Include educators, researchers, and university administrators in the policymaking process to ensure that budget decisions reflect the actual needs of the higher education sector.

Monitor and Evaluate Reforms

Establish a system to monitor and evaluate the impact of budgetary and policy changes on higher education, allowing for adjustments based on feedback and outcomes.

IMPORTANT Facts and Figures Given in the Article:

  • The number of universities is increasing, but the Higher Education Commission’s budget has not risen for several years.
  • Salaries for university staff increased by 20%, while inflation was around 15%.
  • The 25% income tax rebate for teachers and researchers was removed in the current budget.
  • The Finance Bill 2024 proposes limiting tax exemptions for not-for-profit universities.
  • The general sales tax on books has been raised, making them more expensive.

MCQs from the Article:

1. What was the income tax rebate for teachers and researchers before it was removed in the current budget?

A. 10% B. 15% C. 25% D. 50%

2. What financial challenge do universities face despite the restoration of the budget to the previous year’s level?

A. Decrease in student enrollment B. Increase in administrative costs C. Inflation and salary increases D. Reduction in research funding

3. What is one potential consequence of limiting tax exemptions for not-for-profit universities as proposed in the Finance Bill 2024?

A. Increased government revenue B. Cash flow problems for universities C. Higher student fees D. Expansion of university programs

4. What has caused books to become more expensive over the last two to three years?

A. Increased government subsidies B. Rise in paper prices and currency devaluation C. Decreased demand for books D. Improved quality of books

5. What does the author suggest the Senate and House should do regarding the budget measures affecting education?

A. Increase taxes on other sectors to compensate B. Focus on reducing the number of universities C. Consider the negative consequences and debate these issues D. Implement stricter regulations on university spending


  1. Magnanimity (noun) (عظمت): The fact or condition of being generous.
  2. Grave (adjective) (سنگین): Giving cause for alarm; serious.
  3. Paucity (noun) (کمی): The presence of something in only small or insufficient quantities.
  4. Rebate (noun) (رعایت): A partial refund to someone who has paid too much for tax, rent, or a utility.
  5. Default (verb) (ناکامی): Failure to fulfill an obligation, especially to repay a loan or appear in a court of law.
  6. Implication (noun) (نتیجہ): The conclusion that can be drawn from something, although it is not explicitly stated.
  7. Dwindled (verb) (کم ہونا): Diminish gradually in size, amount, or strength.
  8. Rhetoric (noun) (خطابت): The art of effective or persuasive speaking or writing.
  9. Not-for-profit (adjective) (غیر منافع بخش): An organization that does not earn profits for its owners.
  10. Exemption (noun) (استثنا): The process of freeing or state of being free from an obligation or liability imposed on others.
  11. Nepotism (noun) (اقربا پروری): The practice among those with power or influence of favoring relatives or friends, especially by giving them jobs.
  12. Rishwat (noun) (رشوت): Bribery.
  13. Graft (noun) (بدعنوانی): Practices, especially bribery, used to secure illicit gains in politics or business.
  14. Devaluation (noun) (قدر میں کمی): Reduction in the value of a currency with respect to other monetary units.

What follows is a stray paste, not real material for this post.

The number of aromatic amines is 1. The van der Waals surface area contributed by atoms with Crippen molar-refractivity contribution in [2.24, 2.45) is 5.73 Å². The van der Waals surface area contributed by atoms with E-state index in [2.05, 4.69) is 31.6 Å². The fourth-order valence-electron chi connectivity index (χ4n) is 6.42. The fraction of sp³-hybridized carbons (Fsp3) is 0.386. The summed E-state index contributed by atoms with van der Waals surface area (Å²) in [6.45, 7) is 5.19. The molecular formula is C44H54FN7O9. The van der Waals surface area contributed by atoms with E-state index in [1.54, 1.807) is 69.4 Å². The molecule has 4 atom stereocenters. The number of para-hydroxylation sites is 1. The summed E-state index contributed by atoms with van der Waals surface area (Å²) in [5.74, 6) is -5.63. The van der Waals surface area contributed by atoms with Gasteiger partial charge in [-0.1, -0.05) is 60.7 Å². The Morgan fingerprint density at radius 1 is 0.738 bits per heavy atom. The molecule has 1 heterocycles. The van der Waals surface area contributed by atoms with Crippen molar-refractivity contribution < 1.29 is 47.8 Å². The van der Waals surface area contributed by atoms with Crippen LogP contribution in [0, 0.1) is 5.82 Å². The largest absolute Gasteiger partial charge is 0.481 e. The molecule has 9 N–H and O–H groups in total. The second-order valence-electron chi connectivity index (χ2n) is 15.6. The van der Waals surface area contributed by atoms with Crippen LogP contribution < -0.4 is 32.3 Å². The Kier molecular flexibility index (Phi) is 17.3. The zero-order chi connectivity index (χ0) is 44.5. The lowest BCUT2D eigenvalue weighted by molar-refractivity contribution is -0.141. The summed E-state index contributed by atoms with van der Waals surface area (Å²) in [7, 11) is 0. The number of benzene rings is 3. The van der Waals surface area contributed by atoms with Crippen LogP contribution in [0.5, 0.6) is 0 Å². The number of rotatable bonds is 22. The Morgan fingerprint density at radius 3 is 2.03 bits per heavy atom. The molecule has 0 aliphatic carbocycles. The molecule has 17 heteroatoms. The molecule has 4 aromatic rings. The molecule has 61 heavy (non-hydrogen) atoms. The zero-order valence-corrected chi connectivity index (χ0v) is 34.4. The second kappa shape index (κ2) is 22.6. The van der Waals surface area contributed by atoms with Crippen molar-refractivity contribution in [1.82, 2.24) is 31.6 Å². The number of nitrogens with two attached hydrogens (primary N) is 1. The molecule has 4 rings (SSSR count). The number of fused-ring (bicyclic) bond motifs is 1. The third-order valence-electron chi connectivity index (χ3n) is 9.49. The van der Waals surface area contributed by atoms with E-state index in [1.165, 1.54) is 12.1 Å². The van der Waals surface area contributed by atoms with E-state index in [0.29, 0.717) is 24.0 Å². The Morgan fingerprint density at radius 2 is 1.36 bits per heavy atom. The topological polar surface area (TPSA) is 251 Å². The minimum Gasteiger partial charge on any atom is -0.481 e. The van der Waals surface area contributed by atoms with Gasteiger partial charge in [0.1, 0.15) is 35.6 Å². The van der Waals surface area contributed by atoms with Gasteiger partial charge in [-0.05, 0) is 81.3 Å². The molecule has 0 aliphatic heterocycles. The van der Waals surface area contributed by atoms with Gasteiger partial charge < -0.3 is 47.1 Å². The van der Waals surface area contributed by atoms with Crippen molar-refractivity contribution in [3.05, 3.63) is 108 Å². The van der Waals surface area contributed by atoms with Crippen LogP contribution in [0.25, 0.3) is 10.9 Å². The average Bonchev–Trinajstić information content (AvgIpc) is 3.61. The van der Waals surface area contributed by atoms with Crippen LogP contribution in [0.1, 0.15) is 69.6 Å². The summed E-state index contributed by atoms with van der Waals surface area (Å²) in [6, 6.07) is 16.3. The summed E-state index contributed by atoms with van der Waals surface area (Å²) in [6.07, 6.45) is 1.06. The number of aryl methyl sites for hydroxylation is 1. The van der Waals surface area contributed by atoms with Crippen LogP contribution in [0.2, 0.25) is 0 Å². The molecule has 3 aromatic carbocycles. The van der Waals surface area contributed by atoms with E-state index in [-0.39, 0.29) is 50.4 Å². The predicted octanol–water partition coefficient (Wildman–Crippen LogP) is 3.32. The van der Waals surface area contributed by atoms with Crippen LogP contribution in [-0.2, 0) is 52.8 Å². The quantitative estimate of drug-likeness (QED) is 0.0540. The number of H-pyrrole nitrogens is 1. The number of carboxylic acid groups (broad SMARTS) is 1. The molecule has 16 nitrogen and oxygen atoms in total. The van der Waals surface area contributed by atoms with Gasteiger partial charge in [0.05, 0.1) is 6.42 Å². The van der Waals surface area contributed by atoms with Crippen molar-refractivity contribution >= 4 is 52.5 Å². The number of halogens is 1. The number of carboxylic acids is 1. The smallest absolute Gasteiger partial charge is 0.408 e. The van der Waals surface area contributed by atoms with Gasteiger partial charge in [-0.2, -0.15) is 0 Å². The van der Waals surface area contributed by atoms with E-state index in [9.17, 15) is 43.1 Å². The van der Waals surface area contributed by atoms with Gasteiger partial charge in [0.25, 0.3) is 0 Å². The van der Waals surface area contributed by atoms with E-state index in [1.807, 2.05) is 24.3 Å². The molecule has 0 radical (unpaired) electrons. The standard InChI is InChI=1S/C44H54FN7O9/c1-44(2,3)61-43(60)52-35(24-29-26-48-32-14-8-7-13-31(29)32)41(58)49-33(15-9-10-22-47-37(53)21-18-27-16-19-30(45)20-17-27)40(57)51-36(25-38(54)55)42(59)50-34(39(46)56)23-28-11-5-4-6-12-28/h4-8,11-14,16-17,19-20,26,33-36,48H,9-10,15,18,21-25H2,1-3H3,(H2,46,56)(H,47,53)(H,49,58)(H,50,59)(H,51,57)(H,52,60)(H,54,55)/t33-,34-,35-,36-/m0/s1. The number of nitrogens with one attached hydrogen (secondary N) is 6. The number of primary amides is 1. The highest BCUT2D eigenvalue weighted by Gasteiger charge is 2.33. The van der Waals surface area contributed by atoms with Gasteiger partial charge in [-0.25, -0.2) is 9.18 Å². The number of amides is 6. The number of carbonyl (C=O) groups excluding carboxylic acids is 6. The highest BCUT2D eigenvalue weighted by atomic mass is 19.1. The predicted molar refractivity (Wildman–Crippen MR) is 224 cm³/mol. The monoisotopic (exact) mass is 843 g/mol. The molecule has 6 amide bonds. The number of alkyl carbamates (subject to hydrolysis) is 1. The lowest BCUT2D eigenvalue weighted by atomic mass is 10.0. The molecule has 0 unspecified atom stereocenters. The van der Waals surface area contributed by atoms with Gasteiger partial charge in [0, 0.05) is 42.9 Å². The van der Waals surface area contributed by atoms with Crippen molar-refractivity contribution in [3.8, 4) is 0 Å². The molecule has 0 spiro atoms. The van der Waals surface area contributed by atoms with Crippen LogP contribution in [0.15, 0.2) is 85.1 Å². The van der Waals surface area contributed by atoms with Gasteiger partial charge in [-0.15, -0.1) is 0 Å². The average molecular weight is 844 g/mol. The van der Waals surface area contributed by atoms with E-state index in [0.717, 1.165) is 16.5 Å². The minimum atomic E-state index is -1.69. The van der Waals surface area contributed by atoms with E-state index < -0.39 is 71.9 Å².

15. Vis-à-vis (preposition) (کے مقابلے میں): In relation to; with regard to.
  16. Extort (verb) (زبردستی وصول کرنا): Obtain (something) by force, threats, or other unfair means.
  17. Liability (noun) (ذمہ داری): The state of being responsible for something, especially by law.
  18. Capital (noun) (سرمایہ): Wealth in the form of money or other assets owned by a person or organization.
  19. Tuition (noun) (تعلیم کی فیس): The fee for instruction, especially at a formal institution of learning.
  20. Consequences (noun) (نتائج): A result or effect of an action or condition.

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IF memory serves me right, the following is from one of Mushtaq Yousufi’s books, possibly Zargazisht. He says that every time he went to his boss, who was a Scotsman, to ask for a raise, his boss would say, as soon as Yousufi entered the room, ‘Yousufi, it is good you are here, we have to fire some people’. Ten minutes later, Yousufi would leave the office very grateful that he was not one of those who was fired. When the government first announced that it was cutting the budget for higher education, and later, with great magnanimity, announced it would restore it to last year’s level, it reminded me of this story. And the government also expects us to be thankful. The number of universities keeps going up as provincial and federal governments bestow new charters and upgrade colleges. But the Higher Education Commission’s funds have not been increased for several years. This despite the inflation. It is not surprising that many universities, even the more established, older ones, are under grave financial stress. This year, too, while the HEC budget did not go up, salaries went up by 20 per cent and inflation has been around 15pc. Public-sector universities, which the agency funds, will continue to hurt and the hurt will keep getting deeper. Some might face default on salary or pension payments as well. But this year’s budget has more bad news for the higher education sector. Teachers and researchers had a 25pc income tax rebate (it was 50pc for the first few years) that had been given a couple of decades back. This has been taken away in this budget. This implies even if universities give a 15pc raise this year, with the removal of the rebate and with the income tax slab adjustments that have been imposed on salaried teachers/researchers, the latter will have less take-home than they did last year. And these are times of high inflation! This year’s budget has more bad news for the higher education sector. We have a shortage of teachers in Pakistan. At the higher education level, it has been hard to find or hold on to faculty. Our application pools have dwindled. Those with PhD degrees do not want to come back to Pakistan, and many of those who are here want to leave. Many have left, and many others continue to look for opportunities abroad. Hitting the salaries of teachers and researchers in this manner and in these times clearly shows that the government does not attach much priority to education despite all the rhetoric about an education emergency. It is not as if this measure is going to give the government any sizable amount of revenue. But it will have a big impact on individuals who have been hit and on universities and their budgets. Another taxation proposal is also set to strike not-for-profit universities. Currently, the tax commissioner is empowered to issue exemption certificates in cases where a person’s income is exempt from tax as is the case with not-for-profit universities. These universities rely on this certificate to ensure that no tax is withheld on their behalf by withholding agents. The Finance Bill 2024 proposes to withdraw the commissioner’s power to issue exemption at 100pc and allows him/her to only issue exemptions at a lower rate. This will hurt in two ways. For not-for-profit universities this means that tax will be held in their name but they will not be able to adjust this tax as they will not have any tax liability to adjust against at the end of the year. And getting refunds from the FBR is not easy and everyone knows that it will not happen. So, the working capital needs of universities will be hurt and a liability will be created against the FBR for no reason. This change will also create opportunities for nepotism, favouritism and rishwat where commissioners will be lobbied to issue exemption certificates at a higher percentage rate. It is a harsh proposal that will not give the government any revenue and will not raise tax income but will open the door for lobbying for refunds as well — again, leading to more graft and nepotism. If all of this were not enough, the government, in its belief that the Pakistani people read too much and should be doing other things, has raised the general sales tax on books. Books have become a lot more expensive over the last two to three years due to a) an increase in the price of paper and b) devaluation. As it is, the local book business is not a huge one and the recent price hikes have hit it badly. The rise in GST will hurt even more. Imported books have become expensive and retailers have been seeing the impact. Raising GST on books will make it even more difficult to sell books. Educationists were already very concerned about the lack of a reading culture vis-à-vis our youth. On the one hand and as part of the education emergency, the government has been introducing ‘reading’ hours in schools to improve foundational learning, and on the other, GST on books has been raised. More taxes are needed. But it cannot be a policy that we just impose taxes blindly wherever we see an opportunity to be able to extract or extort taxes. We have to realise that taxes have consequences. We are doing poorly in education already. We have been cutting funding for higher education and funding for school education is barely keeping up with inflation. Parents are hurting due to rising tuition fee and other costs. To hit the education sector through the various tax measures mentioned seems very unfair. One hopes that the Senate and House debate on the budget will take these issues into consideration. The writer is a senior research fellow at the Institute of Development and Economic Alternatives, and an associate professor of economics at Lums. Published in Dawn, June 21st, 2024